The poem proceeds as one stream of melody; and the diction is throughout beautifully appropriate and condensed. (Poetical Works, i. p. 266.)—There are many trite instances, which we shall only thus generally allude to, of writing performed during sleep, under the particular circumstances which constitute somnambulism. These particular circumstances, it will be observed, affect the body only, and in nowise affect the mind or its operations. Our belief in the presence of external objects not present is one of the most curious and, from the frequency of its occurrence, together with its curiousness, one of the most important of the phenomena of dreams. This belief is a complicated case of association. When we are awake, and, having sensations of sight from a present object, believe that the object is present, we have, first, the sensations of sight which the object excites, then the ideas of distance and extension and figure, which are closely associated with these sensations: again, the ideas of all the other sensations which the object has at other times and in other circumstances excited (those of resistance, smell, sound, &c.), and of ourselves as having these sensations: and, lastly, the idea of a cause of all those sensations, whether present or past, whether those which are themselves, or those of which only the ideas or copies are present to the mind. All those ideas, inseparably associated with the sensations of sight of which we are conscious, make up the complex state of mind called belief in the presence of earternal objects, or belief in the existence of erternal objects, present. The same ideas, inseparably associated with the ideas of the sensations of sight which were themselves present in the former case, constitute another complex state, which is also a state of belief in the existence of the external objects, but which, having ideas of the sensations of sight instead of the sensations themselves, is thus distinguished from the former state, and which may be called belief in the eristence of eacternal objects not present. This last state of mind is the one which occurs during sleep, appearing to be the former one. Why it so appears we shall explain presently. At present we have had to do only with what it actually is, and with the associations which it comprehends. 2. It is said that a man's character and pursuits influence his dreams. Now we mean by the phrase “a man's character,’ nothing more than certain classes of associations which occur to him most frequently; and his ‘pursuits’ again, viewed subjectively or in respect of himself pursuing, may be paraphrased in the same way. When we say then that a man's character and pursuits influence his dreams, it is only a way of saying that those associations which most frequently occur when he is awake will also occur most frequently, catteris paribus, when he is asleep. This circumstance, therefore, observed in dreams, exemplifies the manner in which frequency strengthens association. It would be but a waste of words to bring particular instances in support of the general remark; and indeed it will be incidentally exemplified in some of the illustrations which we shall presently adduce of the influence of sensations on dreams. 3. Dreams turn upon subjects which have been present to the mind recently, rather than those which have been present to it at a greater distance of time. In other words, the most recent associations will recur, caeteris paribus, the most frequently in our dreams. As under the last head, therefore, was exemplified the influence of frequency on association, so under the present is that of recency exemplified; and it will not be necessary to dwell any longer upon this than upon the last topic. 4. We shall enter at rather greater length into the manner in which the sensations occasionally felt in sleep modify dreams through association. We have already alluded to the occasional occurrence of these sensations. They are themselves very unimportant parts of dreams, even when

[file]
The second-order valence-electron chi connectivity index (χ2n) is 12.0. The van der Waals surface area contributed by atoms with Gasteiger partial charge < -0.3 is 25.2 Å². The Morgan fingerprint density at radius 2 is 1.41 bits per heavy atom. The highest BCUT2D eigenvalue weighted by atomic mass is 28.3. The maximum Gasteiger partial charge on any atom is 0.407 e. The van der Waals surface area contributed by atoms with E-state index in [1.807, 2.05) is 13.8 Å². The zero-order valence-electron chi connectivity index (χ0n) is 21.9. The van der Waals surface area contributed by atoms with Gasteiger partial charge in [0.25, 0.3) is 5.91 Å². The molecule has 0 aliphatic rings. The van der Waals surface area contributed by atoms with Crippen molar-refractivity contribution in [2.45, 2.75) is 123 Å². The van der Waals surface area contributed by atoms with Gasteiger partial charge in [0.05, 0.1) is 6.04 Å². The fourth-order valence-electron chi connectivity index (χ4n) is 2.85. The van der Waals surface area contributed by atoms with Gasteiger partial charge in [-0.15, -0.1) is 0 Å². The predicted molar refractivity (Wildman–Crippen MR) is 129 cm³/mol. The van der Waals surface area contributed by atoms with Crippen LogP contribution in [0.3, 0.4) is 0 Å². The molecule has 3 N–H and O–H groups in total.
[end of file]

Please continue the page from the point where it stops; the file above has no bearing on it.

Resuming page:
they occur; but they call up vivid and interesting trains of ideas, the connexion between which and the sensations it is amusing to trace. We shall take the different kinds of sensations separately. a. Of the five external senses, sight is the least excitable during sleep. But a strong light brought before the eyes of a person sleeping generally affects the nerves concerned in the sensation of sight; a sensation of a light is generally felt ; and whilst its ultimate effect is almost always to awaken the sleeper, a train of ideas associated with the sensation of a light is first called up, and passes before the mind in the interval between the sensation and waking. The sleeper probably awakes from a dream of some conflagration, whether one which has actually taken place (for instance, the conflagration of Moscow, or any other which may have been impressed on his mind), or else a conflagration of some house well known to him, perhaps even his own. b. The least excitable of the senses, after sight, is taste. And even so far as it is excitable, the circumstances under which we sleep are such as to preclude almost entirely the possibility of its being brought into action. When, however, from ill-health, or in consequence of something which we have ate shortly before going to bed, there is (in the vulgar phrase) a bad taste in the mouth, this may have its effect on dreams. ‘A bad taste in the mouth,” says Mr. Macnish, the author of a book called the Philosophy of Sleep,' which, however, is not exactly the book of a philosopher, ‘presents us with everything bitter and nauseous in the vegetable world; a mercurial course perhaps with the mines of Spain, from whence that mineral is obtained.” (p. 69.) c. Smell comes next of the senses, in respect of defect of excitability during sleep. The circumstances under which we sleep are again such as to preclude almost entirely the action of this sense; and it is difficult, while it is by no means important, to select an apposite instance of its operation in modifying dreams. d. We come next to the sense of hearing. ‘The sound of a flute in the neighbourhood, says Mr. Waco, “may invoke a thousand beautiful and delightful associations. The air is perhaps filled with the tones of harps, and all other varieties of music; nay the performers themselves are visible; and while the cause of this strange scene is one trivial instrument, he may be regaled with a rich and melodious concert.” (p. 61.)—A loud noise taking place near the sleeper, heard by him, and eventually awaking him, calls up ideas of various loud noises, and these again various other ideas associated with them. The following curious instance, which exemplifies the tendency of ideas that have been most frequently and most recently resent to the mind to recur in dreams, is taken from r. Abercrombie's work on the Intellectual Powers. At a time when the inhabitants of Edinburgh were all in constant alarm of a French invasion, and every preparation had been made for the landing of the enemy, it was further arranged that the first notice thereof should be given by a gun from the castle. “A gentleman,’ says Dr. Abercrombie, “who had been a most zealous volunteer, was in bed between two and three o'clock in the morning, when he dreamt of hearing the signal gun. He was immediately at the castle, witnessed the proceedings for displaying the signals, and saw and heard a great bustle over the town, from troops and artillery assembling. At this time he was roused by his wife, who awoke in a fright, in consequence of a similar dream, connected with much noise and the landing of an enemy, and concluding with the death of a particular friend of her husband, who had served with him as a volunteer during the late war. The origin of this remarkable concurrence was ascertained, in the morning, to be the noise produced in the room above by the fall of a pair of tongs, which had been left in some very awkward position, in support of a clothes-screen.” (p. 277.)—Again, whispering in a person's ear when he is asleep is found sometimes to modify his dreams very considerably. Some persons, it is true, are instantly awaked thereby; others, who sleep on, are not conscious when they awake of having had dreams akin to the subjects on which the whisperer has discoursed; while others again may have their dreams modified at one time by the whispering, and not at another, according as the sleep is more or less deep. But instances are recorded of persons susceptible always, and, to a pecuitar degree of the influence of this whispering in the ear on their dreams. Dr. Abercrombie gives an amusing account of an officer in the expedition to Louisburg in 1758, on whom his companions in arms, knowing his susceptibility, used constantly, to amuse themselves by practising the whispering. - - hey could produce in him any kind of dream by whispering into his ear, especially if this was done by a friend with whose voice he was familiar. At one time they conducted him through the whole progress of a quarrel, which ended in a duel; and when the parties were, supposed to be met, a pistol was put into his hand, which he fired, and was awai.ened by the report. On another occasion, they found him asleep on the top of a locker or bunker in the cabin, when they made him believe he had fallen overboard, and exhorted him to save himself by swimming. He immediately imitated all the motions of swimming. They then told him that a shark was pursuing him, and entreated him to dive for his life. He instantly did so, with such force as to throw himself entirely from the locker upon the cabin floor, by which he was much bruised, and awakened of course. After the landing of the army at Louisburg, his friends found him one day asleep in his tent, and evidently much annoyed by the cannonading. They then made him believe that he was engaged, when he expressed great fear, and showed an evident disposition to run away. , Against this they remonstrated, but at the same time increased his fears by imitating the groans of the wounded and the dying; and when he asked, as he often did, who was down, they named his particular friends. ...At last they told him that the man next himself in the line had fallen, when he instantly sprung from his bed, rushed out of the tent, and was roused from his danger and his dream together by falling over the tent-ropes.” (p. 278.) e. Of the five external senses, touch is the most excitable during sleep. In continually changing, as we do, our position during sleep, we are influenced by tactile sensations of which the bed and the bed-clothes are the causes. We are most easily awaked by being touched, the slightest tickling in the nose, or the sole of the foot being sufficient for the purpose. And as regards the operation of sensations of touch in modifying dreams, let it suffice to observe generally, that those by which we are awaked may call up, in the interval between the touch and the waking, ideas of various causes of touch which will be pleasurable or painful ideas according to other circumstances. f. Sensations of bodily pain, or of disorganization (as they have been named by Mr. Mill, who has been the first to treat of the munder a separate head), including the sensations of heat and cold, frequently occur to modify dreams. Hobbes has enunciated this modifying circumstance with distinctness, interweaving however a somatological hypothesis for its explanation which is neither necessary nor correct; but this hypothesis may be kept apart from the enunciation of the fact. “And seeing dreams are caused by the distemper of some of the inward parts of the body, divers distempers must needs cause different dreams; and hence it is that lying cold breedeth dreams of fear, and raiseth the thought and image of some fearful object (the motion from the brain to the inner parts, and from the inner parts to the brain being reciprocal); and that as anger causeth heat in some parts of the body when we are awake; so when we sleep, the over-heating of the same parts causeth anger, and raiseth up in the brain the imagination of an enemy.” (Leviathan, i. 2.)—Dr. Abercrombie furnishes us with the following instance of a dream caused by cold. Dr. Gregory, who had recently been reading an account of Hudson's Bay, dreamt one night that he spent a winter in that part of the world, and suffered intensely from frost; and upon awaking he found that he had thrown off his bed-clothes during sleep (p. 276). Heat arising from an accumulation of bed-clothes will lead to a dream of an opposite character, the particular ideas associated with the sensation of heat which come in to make up the scenes being dependent, as in the case of Dr. Gregory's dream, on particular circumstances.—The same Dr. Gregory having applied a bottle of hot water to his feet one night in consequence of indisposition, dreamt that he was walking up Mount AEtna, and felt the ground under him warm. Dr. Reid, having one night a blister applied to his head, dreamed that he was scalped by a party of Indians. (Abercrombie, id.; Stewart's Philosophy of the Human Mind, vol. i. p. 335.) The writer of this article, when suffering once from acute pains in the back during a rheumatic fever, dreamt that he was pursued by enemies, who were shooting arrows at him, and whose every arrow told.